PORT ANGELES — The Port Angeles Lefties hope to end their pandemic-induced hibernation period next summer.
When they do, they’ll have some bears hungry for baseball at their disposal. University of California Golden Bears, that is.
Three current Cal players and a highly-touted Golden Bears commitment from the 2021 high school class are expected to the join the West Coast League summer wood-bat collegiate baseball team at Civic Field in 2021.
Lefties owner Matt Acker also will serve as manager for the team in 2021 and in constructing the team’s roster he tapped into a long-term baseball friendship with Golden Bears head coach Mike Neu.
“I’ve known him through coaching and recruiting for probably 15 years,” Acker said.
Acker is hopeful the first batch of Cal Bears cements the foundation of a formation of a pipeline between Port Angeles and the Pac-12 Conference member.
WCL teams haven’t fielded Cal players on their rosters with many getting their summer-league play in on the other side of the country.
“That’s a school that this league has not seen in recent years,” Acker said. “I know the coach well and he’s always been a Cape Cod [League] or North Woods [League] guy. We’ve been bugging him about it and with the fact that I am going to coach the team, and the standards that we will hold the guys to, he got on board.”
Here are the four Golden Bears expected to play in Port Angeles:
• Ben Lake, right-handed pitcher: The 6-foot-2, 191-pounder made an appearance for Cal as a freshman earlier this year, throwing 1 2/3 innings of hitless relief and striking out three against UC Santa Barbara in February before the pandemic shut down college sports. Lake also was his high school salutatorian.
“The fact that they had him throwing at the end of games as a freshman says something,” Acker said. “He’s got a big arm, he’s [throwing] between 89 and 92 [miles per hour]. And the fact that he’s going to be in the back-end role as a closer, he has that mentality.
• Jake Skipworth, right-handed third baseman: Skipworth is expected to staff the hot corner at third base for the Bears and the Lefties. The 6-3, 230-pounder has athletic genes as his mom played softball at the University of Miami and his uncle Kyle Skipworth was a 2008 MLB first-round draft pick who played in the big leagues for the Miami Marlins.
Skipworth had an RBI double in his lone at-bat as a freshman with Cal.
“He’s a right-handed swinger with power and a tough kid,” Acker said. “He’ll be a pro player. Mike really liked him.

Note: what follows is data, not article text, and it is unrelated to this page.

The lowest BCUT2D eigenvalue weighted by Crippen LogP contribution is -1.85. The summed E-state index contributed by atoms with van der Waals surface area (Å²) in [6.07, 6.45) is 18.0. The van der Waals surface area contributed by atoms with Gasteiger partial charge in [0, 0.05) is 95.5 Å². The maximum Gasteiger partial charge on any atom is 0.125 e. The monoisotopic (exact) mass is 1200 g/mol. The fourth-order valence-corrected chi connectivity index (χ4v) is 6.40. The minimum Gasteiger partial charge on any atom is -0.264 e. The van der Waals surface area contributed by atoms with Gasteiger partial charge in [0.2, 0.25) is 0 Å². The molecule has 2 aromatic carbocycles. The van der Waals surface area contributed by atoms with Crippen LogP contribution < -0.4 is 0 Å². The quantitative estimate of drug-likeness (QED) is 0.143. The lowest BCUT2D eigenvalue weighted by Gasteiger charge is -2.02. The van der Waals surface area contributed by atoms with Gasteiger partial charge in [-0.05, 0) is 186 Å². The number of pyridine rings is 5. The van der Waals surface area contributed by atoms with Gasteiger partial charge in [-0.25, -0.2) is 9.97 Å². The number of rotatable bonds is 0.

• Trevor Tishenkel, left-handed outfielder: The 6-1, 180-pound Tishenkel is a true freshman with the Bears this fall.
“He’s got some pop in his bat,” Acker said. “Cal really thinks he will be a middle-of-the-order guy for them, hitting four through six in the lineup, maybe even a three-hitter.”
• Christian Becerra, right-handed pitcher: Becerra is a senior at the prestigious Harvard-Westlake school in Los Angeles, a school that has two grads on current Major League Baseball rosters. “Being the No. 1 starter at Harvard-Westlake is a big deal,” Acker said. “The fact that he knows how to pitch, throws multiple pitches for strikes.”
Acker said all four are high-achieving academically and he believes they will be good fits with the Port Angeles community.
“We are looking for a good player, looking for a player that is excited and wants to be here to get work in but also appreciates what we can provide and what the community provides,” Acker said.
“And this will be a test for the Cal players. There haven’t been a ton of Cal guys in the WCL, and it’s a big deal to have them for us, and it will be a test for them.”
On the whole, Acker expects WCL teams will collectively field deeper and more talented rosters in 2021 and future seasons due to COVID’s impact on college rosters, continued reductions in the length and number of players taken in the MLB Draft, which is related to MLB’s pre-pandemic plan to contract 42 minor league franchises around the country.
“We’ve got a couple of potential high-round draft picks, but with MLB teams drafting so many fewer players, minor league contracting, the college baseball system backed up, I think they’ll play here instead of sign [pro contracts],” Acker said.
NCAA spring sport student-athletes were granted an additional season of competition and an extension of their eligibility period back in March.
“It’s a logjam of players. The level of play in college baseball will improve and the top college players that come out for the draft will be like Double-A players,” Acker said. “It’s going to be such an elite group and ridiculously competitive this year.
“There are players that would have been drafted 10 out of the last 10 years that won’t be drafted in the 2021 draft,” Acker said.
With no minor league baseball this season, MLB cut the 2020 draft, which routinely went 40 rounds and many times into the high 50s or low 60s, to five rounds.
The 2021 draft will be a minimum of 20 rounds and a maximum of 30 rounds, a result of minor league contraction plans.
Sports reporter Michael Carman can be contacted at 360-406-0674 or at [email protected].